Well religion is clearly a big part of the novel, but I’m tempted to say: that’s because the novel is all about America, and religion is a big part of America.  But I don’t think we can say that it’s a novel more concerned with Christianity (say) than its other myriad topics.  You could argue, for instance, that tennis is more-or-less a religion in the novel.

By Adam Roberts on 09/25/08 at 04:19 AM | Permanent link to this comment

The film is the specific reference.

I started a paper on IJ several years ago that I never finished that tried to address the contrast between the detailed psychological realism and absurdist near-future speculation. I think the wheelchair assassins, great concavity, and sponsored years, for example, don’t have the same type of existence within the novel’s fictive world as do the main characters.

I’m also an admirer of great subtlety in fictional technique and tend to over-read for it. I may suggest, for example, that Dowell cut Ashburnham’s throat. So, cum grano salis, etc.

By Jonathan Goodwin on 09/26/08 at 12:41 PM | Permanent link to this comment

"I think the wheelchair assassins, great concavity, and sponsored years, for example, don’t have the same type of existence within the novel’s fictive world as do the main characters.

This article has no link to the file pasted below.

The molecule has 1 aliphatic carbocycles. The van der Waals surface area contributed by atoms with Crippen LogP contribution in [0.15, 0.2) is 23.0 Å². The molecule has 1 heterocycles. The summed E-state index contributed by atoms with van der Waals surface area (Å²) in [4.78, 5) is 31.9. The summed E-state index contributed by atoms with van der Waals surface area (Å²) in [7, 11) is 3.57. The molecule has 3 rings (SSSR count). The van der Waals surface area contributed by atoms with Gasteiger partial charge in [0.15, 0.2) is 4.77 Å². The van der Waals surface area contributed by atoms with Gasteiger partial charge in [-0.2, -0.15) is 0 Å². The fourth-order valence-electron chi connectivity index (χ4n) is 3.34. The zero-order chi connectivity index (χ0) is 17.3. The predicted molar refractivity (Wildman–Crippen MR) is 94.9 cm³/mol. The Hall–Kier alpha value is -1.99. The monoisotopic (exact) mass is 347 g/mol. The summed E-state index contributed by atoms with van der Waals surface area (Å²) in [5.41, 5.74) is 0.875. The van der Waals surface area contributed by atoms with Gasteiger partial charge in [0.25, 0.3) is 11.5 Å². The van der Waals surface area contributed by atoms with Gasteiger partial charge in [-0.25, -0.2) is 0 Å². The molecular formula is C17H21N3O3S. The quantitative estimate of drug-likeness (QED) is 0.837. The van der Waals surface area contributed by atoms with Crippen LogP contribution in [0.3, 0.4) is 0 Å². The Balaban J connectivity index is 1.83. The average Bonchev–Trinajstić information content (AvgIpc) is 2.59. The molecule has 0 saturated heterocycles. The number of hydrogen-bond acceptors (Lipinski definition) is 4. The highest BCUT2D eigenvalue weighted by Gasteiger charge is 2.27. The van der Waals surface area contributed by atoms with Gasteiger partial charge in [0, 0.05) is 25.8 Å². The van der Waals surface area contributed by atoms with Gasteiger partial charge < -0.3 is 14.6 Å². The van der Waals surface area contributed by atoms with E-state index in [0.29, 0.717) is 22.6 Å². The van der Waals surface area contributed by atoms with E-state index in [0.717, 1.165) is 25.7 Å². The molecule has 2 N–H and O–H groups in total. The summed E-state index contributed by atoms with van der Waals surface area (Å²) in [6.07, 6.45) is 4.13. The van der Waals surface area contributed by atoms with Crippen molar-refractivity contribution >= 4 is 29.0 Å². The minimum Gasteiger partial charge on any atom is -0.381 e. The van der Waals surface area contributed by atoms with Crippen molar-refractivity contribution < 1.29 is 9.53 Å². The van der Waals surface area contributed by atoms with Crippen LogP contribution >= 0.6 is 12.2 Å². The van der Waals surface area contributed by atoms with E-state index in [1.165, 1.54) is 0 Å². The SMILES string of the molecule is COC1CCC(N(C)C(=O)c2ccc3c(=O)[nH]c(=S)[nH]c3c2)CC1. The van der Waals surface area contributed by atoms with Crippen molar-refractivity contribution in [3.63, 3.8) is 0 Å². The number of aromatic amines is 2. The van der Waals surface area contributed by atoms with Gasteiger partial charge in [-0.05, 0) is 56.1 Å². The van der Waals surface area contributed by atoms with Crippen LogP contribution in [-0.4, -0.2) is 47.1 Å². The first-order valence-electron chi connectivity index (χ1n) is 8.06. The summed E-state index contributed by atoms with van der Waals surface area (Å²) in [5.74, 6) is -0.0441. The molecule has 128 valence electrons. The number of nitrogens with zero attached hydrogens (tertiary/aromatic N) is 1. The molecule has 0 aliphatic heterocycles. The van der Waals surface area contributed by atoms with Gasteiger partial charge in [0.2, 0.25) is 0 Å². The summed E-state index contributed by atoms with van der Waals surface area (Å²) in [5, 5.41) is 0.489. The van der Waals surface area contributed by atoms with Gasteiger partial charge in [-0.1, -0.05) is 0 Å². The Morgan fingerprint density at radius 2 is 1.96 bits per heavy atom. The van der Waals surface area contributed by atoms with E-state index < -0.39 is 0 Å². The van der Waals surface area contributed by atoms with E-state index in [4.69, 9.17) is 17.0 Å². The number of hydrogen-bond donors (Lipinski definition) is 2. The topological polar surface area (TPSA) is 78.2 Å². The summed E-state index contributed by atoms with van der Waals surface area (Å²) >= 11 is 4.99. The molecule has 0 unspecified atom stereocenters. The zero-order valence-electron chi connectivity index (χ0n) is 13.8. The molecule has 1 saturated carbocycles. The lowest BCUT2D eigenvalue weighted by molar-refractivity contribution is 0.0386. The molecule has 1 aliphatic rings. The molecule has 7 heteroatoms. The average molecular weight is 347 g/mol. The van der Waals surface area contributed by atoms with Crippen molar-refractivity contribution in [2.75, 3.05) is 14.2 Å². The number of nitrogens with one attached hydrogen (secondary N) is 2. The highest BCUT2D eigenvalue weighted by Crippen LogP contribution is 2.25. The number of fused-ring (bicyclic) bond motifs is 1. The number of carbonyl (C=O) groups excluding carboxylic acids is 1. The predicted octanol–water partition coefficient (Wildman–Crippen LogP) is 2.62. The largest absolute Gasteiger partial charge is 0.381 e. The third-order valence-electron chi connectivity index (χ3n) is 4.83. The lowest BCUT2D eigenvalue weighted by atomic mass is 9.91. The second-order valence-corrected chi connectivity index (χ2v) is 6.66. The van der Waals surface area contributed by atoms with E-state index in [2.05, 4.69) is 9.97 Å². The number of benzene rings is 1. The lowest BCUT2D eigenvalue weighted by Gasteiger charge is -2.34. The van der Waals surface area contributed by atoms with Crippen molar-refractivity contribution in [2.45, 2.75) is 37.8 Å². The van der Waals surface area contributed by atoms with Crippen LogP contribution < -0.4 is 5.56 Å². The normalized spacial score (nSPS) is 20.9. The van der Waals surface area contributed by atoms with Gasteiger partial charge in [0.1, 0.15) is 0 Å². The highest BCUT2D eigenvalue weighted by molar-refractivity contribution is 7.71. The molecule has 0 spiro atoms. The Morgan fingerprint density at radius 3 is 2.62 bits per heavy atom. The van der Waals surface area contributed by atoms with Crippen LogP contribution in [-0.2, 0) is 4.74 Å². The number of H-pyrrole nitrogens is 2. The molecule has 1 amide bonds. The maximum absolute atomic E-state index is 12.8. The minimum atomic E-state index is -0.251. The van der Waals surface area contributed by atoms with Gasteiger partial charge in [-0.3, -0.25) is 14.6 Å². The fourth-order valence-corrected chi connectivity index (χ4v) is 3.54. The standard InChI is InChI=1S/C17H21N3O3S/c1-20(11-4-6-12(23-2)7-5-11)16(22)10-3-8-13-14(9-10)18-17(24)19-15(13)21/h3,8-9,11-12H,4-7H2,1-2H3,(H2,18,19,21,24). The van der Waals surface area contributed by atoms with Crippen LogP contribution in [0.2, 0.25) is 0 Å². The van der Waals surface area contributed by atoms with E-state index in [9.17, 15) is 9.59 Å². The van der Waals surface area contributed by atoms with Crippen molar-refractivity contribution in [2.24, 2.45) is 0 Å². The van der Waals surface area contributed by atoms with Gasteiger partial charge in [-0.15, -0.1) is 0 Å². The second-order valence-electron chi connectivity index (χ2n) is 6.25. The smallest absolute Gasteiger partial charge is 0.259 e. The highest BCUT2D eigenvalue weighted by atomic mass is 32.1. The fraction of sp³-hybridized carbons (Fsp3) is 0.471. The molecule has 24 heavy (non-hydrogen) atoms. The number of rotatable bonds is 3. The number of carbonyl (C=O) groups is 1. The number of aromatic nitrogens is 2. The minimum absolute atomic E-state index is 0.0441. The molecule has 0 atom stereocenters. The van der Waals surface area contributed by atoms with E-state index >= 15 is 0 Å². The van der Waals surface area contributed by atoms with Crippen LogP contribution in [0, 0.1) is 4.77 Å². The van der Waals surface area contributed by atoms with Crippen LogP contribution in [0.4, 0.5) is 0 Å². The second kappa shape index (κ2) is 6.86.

Whereas one of the things that excited me about it was precisely that it is science fiction.  Psychological verisimilitude is ten-a-penny; ONAN and The Year of Dairy Products from the American Heartland more distinctive.  It’s also one of the reasons I rate Gravity’s Rainbow and Against the Day above all other Pynchon: because they’re SF.  I’m biased, I accept that.

By Adam Roberts on 09/26/08 at 01:38 PM | Permanent link to this comment

Actually, now that I think of it, my last comment was quite in agreement with Jonathan G’s previous: I too feel that these two aspects of the novel don’t have the same kind of existence.  It’s just that where he (I take it) rates A over B, I rate B over A.

By Adam Roberts on 09/26/08 at 01:40 PM | Permanent link to this comment

I don’t rate them differently. That wasn’t the point. “Absurdist” was a descriptive, not evaluative, term.

By Jonathan Goodwin on 09/26/08 at 04:25 PM | Permanent link to this comment

OK.

By Adam Roberts on 09/26/08 at 04:52 PM | Permanent link to this comment

Jonathan,
I was toying with something like the same idea a while ago: that everything after “So yo man what’s your story?” is an answer to the question.  So the spies, in particular, have only a metaphorical existence.  The basic idea was that what really happened was so difficult to express directly that the only way to say it was to use all these other methods.  I now doubt the idea would work in the way I was thinking at the time.

I’m surprised, also, that an English professor would admit to over-reading.  Isn’t it supposed to be very bad?

Adam,
Not really the kind of science fiction I really think of as SF for the most part, but maybe more typical of the British variety, about which I know very little.

By on 09/26/08 at 05:42 PM | Permanent link to this comment

I’d say that our entire profession is built on over-reading, so perhaps that’s why admitting to it might not be au fait; I wouldn’t know.